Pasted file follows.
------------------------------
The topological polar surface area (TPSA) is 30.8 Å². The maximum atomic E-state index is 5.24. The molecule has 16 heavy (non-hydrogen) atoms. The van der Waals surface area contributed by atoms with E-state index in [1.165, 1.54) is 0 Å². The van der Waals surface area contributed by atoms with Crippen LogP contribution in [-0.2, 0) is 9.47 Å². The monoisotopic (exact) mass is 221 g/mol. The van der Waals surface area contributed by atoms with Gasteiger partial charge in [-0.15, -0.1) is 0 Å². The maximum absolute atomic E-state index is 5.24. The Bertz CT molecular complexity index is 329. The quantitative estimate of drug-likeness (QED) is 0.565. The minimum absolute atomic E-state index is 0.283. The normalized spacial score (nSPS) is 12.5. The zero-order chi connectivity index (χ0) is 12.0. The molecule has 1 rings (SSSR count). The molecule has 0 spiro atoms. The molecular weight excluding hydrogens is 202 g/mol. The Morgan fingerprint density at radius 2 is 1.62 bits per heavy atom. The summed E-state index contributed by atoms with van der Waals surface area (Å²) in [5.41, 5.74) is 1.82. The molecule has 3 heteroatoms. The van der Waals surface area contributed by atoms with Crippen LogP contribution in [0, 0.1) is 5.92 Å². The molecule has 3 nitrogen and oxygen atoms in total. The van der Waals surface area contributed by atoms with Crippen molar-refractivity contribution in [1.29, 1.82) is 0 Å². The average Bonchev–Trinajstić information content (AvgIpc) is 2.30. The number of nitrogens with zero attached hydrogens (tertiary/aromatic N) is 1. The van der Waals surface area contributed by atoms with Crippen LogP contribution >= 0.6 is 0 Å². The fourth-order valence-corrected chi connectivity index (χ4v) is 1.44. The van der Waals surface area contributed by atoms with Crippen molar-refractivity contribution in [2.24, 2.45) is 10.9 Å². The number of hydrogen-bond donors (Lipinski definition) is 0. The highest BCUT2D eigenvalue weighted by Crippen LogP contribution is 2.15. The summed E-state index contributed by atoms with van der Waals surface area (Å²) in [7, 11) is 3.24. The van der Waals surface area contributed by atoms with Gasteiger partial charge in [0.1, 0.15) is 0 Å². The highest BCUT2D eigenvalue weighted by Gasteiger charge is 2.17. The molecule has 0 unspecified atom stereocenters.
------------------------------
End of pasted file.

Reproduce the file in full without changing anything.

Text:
The topological polar surface area (TPSA) is 30.8 Å². The maximum atomic E-state index is 5.24. The molecule has 16 heavy (non-hydrogen) atoms. The van der Waals surface area contributed by atoms with E-state index in [1.165, 1.54) is 0 Å². The van der Waals surface area contributed by atoms with Crippen LogP contribution in [-0.2, 0) is 9.47 Å². The monoisotopic (exact) mass is 221 g/mol. The van der Waals surface area contributed by atoms with Gasteiger partial charge in [-0.15, -0.1) is 0 Å². The maximum absolute atomic E-state index is 5.24. The Bertz CT molecular complexity index is 329. The quantitative estimate of drug-likeness (QED) is 0.565. The minimum absolute atomic E-state index is 0.283. The normalized spacial score (nSPS) is 12.5. The zero-order chi connectivity index (χ0) is 12.0. The molecule has 1 rings (SSSR count). The molecule has 0 spiro atoms. The molecular weight excluding hydrogens is 202 g/mol. The Morgan fingerprint density at radius 2 is 1.62 bits per heavy atom. The summed E-state index contributed by atoms with van der Waals surface area (Å²) in [5.41, 5.74) is 1.82. The molecule has 3 heteroatoms. The van der Waals surface area contributed by atoms with Crippen LogP contribution in [0, 0.1) is 5.92 Å². The molecule has 3 nitrogen and oxygen atoms in total. The van der Waals surface area contributed by atoms with Crippen molar-refractivity contribution in [1.29, 1.82) is 0 Å². The average Bonchev–Trinajstić information content (AvgIpc) is 2.30. The number of nitrogens with zero attached hydrogens (tertiary/aromatic N) is 1. The van der Waals surface area contributed by atoms with Crippen LogP contribution >= 0.6 is 0 Å². The fourth-order valence-corrected chi connectivity index (χ4v) is 1.44. The van der Waals surface area contributed by atoms with Crippen molar-refractivity contribution in [2.24, 2.45) is 10.9 Å². The number of hydrogen-bond donors (Lipinski definition) is 0. The highest BCUT2D eigenvalue weighted by Crippen LogP contribution is 2.15. The summed E-state index contributed by atoms with van der Waals surface area (Å²) in [7, 11) is 3.24. The van der Waals surface area contributed by atoms with Gasteiger partial charge in [0.1, 0.15) is 0 Å². The highest BCUT2D eigenvalue weighted by Gasteiger charge is 2.17. The molecule has 0 unspecified atom stereocenters.